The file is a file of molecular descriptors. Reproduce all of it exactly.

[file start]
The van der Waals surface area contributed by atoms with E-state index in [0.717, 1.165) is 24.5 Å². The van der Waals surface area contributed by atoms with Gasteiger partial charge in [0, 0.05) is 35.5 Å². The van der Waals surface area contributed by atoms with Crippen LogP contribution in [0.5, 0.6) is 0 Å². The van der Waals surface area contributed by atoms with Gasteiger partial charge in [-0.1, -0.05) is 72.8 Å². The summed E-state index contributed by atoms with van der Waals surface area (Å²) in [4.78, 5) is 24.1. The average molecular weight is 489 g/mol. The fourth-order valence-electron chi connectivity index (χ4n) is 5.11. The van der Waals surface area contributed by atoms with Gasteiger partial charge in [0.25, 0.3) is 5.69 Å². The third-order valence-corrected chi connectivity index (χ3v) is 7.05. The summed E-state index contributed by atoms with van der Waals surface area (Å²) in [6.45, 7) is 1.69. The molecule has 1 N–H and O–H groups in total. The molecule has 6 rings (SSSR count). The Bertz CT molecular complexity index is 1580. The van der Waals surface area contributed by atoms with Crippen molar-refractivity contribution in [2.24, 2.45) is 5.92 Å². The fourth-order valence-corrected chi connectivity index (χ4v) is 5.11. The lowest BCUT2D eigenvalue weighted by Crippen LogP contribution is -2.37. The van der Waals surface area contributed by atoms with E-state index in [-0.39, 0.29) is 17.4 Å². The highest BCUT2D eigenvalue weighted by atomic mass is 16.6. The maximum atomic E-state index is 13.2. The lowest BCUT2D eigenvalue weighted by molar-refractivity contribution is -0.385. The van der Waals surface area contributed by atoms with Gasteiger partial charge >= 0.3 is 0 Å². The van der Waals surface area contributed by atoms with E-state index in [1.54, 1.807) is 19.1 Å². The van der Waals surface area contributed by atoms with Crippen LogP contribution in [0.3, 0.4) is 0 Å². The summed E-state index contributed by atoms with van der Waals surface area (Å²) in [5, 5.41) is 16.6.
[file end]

The van der Waals surface area contributed by atoms with E-state index in [0.717, 1.165) is 24.5 Å². The van der Waals surface area contributed by atoms with Gasteiger partial charge in [0, 0.05) is 35.5 Å². The van der Waals surface area contributed by atoms with Crippen LogP contribution in [0.5, 0.6) is 0 Å². The van der Waals surface area contributed by atoms with Gasteiger partial charge in [-0.1, -0.05) is 72.8 Å². The summed E-state index contributed by atoms with van der Waals surface area (Å²) in [4.78, 5) is 24.1. The average molecular weight is 489 g/mol. The fourth-order valence-electron chi connectivity index (χ4n) is 5.11. The van der Waals surface area contributed by atoms with Gasteiger partial charge in [0.25, 0.3) is 5.69 Å². The third-order valence-corrected chi connectivity index (χ3v) is 7.05. The summed E-state index contributed by atoms with van der Waals surface area (Å²) in [6.45, 7) is 1.69. The molecule has 1 N–H and O–H groups in total. The molecule has 6 rings (SSSR count). The Bertz CT molecular complexity index is 1580. The van der Waals surface area contributed by atoms with Crippen molar-refractivity contribution in [2.24, 2.45) is 5.92 Å². The fourth-order valence-corrected chi connectivity index (χ4v) is 5.11. The lowest BCUT2D eigenvalue weighted by Crippen LogP contribution is -2.37. The van der Waals surface area contributed by atoms with E-state index in [-0.39, 0.29) is 17.4 Å². The highest BCUT2D eigenvalue weighted by atomic mass is 16.6. The maximum atomic E-state index is 13.2. The lowest BCUT2D eigenvalue weighted by molar-refractivity contribution is -0.385. The van der Waals surface area contributed by atoms with Gasteiger partial charge >= 0.3 is 0 Å². The van der Waals surface area contributed by atoms with E-state index in [1.54, 1.807) is 19.1 Å². The van der Waals surface area contributed by atoms with Crippen LogP contribution in [0.3, 0.4) is 0 Å². The summed E-state index contributed by atoms with van der Waals surface area (Å²) in [5, 5.41) is 16.6.